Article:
BOOK TRAILERS/WEBSITES:  Students are assigned to find a book trailer about their book or to find a website about the book or author and insert it in their book.  (I do have to point out to the students that they are not to use sites that are selling the book like Amazon.)  This is a great search for kids, and they have fun looking and watching for book trailers.  Scholastic has a good number of book trailers, and many kids found them on School Tube, too.  The one below is one I posted in my blog for the kids.  They are really into this series right now.

JIGSAW PUZZLES:  This is from  It is a jigsaw puzzle where students make statements and connect them to corresponding ideas.  The puzzles can be embedded.

VENN DIAGRAMS:  Another one from Just as it sounds, students make a venn diagram and embed it into their blog.

TWISTER:  This one creates fake tweets.  I haven't used it yet, but I think it would be great for kids to choose a character from their book and have them create a tweet that that person might share with the world if they could.  This is also from

GLOGSTER:   Glogster is a great site where kids create a glog ( interactive poster) of their book where they can have images, text, design and media elements.  Students just put the link to their glog into the blog post.

VOKI:  My students love Voki.  They create the avatar and then add the text that they want him/her to say.  This would be another good character study activity.  The voki can be embedded into their blog.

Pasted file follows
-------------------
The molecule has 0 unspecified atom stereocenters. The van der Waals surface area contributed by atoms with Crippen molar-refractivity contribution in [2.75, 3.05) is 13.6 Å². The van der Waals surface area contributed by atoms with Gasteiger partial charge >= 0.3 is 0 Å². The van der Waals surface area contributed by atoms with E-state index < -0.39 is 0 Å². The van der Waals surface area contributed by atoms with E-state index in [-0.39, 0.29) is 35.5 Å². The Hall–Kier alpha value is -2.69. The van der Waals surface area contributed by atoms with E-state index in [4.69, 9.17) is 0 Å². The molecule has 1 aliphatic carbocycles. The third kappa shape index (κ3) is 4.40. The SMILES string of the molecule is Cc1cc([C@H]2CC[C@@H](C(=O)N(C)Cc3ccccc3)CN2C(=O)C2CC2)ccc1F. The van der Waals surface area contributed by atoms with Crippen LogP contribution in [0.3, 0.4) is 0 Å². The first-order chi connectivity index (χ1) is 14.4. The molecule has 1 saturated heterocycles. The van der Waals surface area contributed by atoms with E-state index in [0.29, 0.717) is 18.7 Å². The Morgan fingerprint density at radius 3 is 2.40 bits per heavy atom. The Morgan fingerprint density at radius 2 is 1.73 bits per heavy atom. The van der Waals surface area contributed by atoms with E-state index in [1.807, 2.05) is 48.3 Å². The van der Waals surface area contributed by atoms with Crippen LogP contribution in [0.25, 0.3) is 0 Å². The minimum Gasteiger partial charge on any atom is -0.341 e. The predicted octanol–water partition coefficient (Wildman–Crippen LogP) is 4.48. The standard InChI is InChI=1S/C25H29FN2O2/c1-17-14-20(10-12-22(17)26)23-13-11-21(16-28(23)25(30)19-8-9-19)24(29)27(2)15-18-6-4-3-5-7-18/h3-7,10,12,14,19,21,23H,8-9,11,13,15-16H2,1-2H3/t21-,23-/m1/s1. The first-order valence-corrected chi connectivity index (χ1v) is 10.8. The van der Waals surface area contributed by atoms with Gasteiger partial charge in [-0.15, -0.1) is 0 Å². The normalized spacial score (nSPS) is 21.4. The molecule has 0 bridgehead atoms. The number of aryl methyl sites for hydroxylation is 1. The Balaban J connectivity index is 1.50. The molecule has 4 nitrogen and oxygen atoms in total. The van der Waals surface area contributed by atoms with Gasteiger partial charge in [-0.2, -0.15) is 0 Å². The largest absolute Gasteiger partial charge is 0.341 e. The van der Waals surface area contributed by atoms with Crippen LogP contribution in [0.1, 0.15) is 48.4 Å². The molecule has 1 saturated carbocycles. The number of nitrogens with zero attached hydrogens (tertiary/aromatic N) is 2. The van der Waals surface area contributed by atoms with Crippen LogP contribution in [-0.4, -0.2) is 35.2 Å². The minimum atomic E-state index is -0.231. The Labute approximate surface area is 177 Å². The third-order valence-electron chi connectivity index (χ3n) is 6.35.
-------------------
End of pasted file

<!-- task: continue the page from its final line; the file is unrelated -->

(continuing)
Not only are my students sharing about their books, but they are also learning so much about web tools and sharing their creations.  I also like the creativity and originality that students use in their posts.  I try to be sure to assign a more traditional post regularly, too.  Do you have any other great reading response ideas to share?  I love to hear your ideas/comments!

Saturday, February 18, 2012

Picture Prompt Linky Party

The Diary of a Not So Wimpy Teacher and Classroom Magic are having a Picture Prompt Linky, and I am joining in the fun.  You can use the above pics for creative writing starters in your classroom.  If you would like a copy of this Powerpoint, just click here.  To go to the linky party, click on the image above.  Hope you enjoy!

What I am is...

My students LOVE this video by and Sesame Street.  We play it at least once a week, often as we are transitioning from activity to another.  They even do some of his motions...

It has a great message besides a catchy tune.  I love it, too!

Wednesday, February 15, 2012

Interactives for the SMARTBoard

This site has a great set of resources for the SMARTBoard, but they could also be used individually with students on their own devices.

I am highlighting the US history one, but there are many great ones at this site.  I found that even though many are listed for older children, there were pieces in each one that I could use with my 3rd graders--either as a whole class lesson or as an extension for some of my high-achieving students.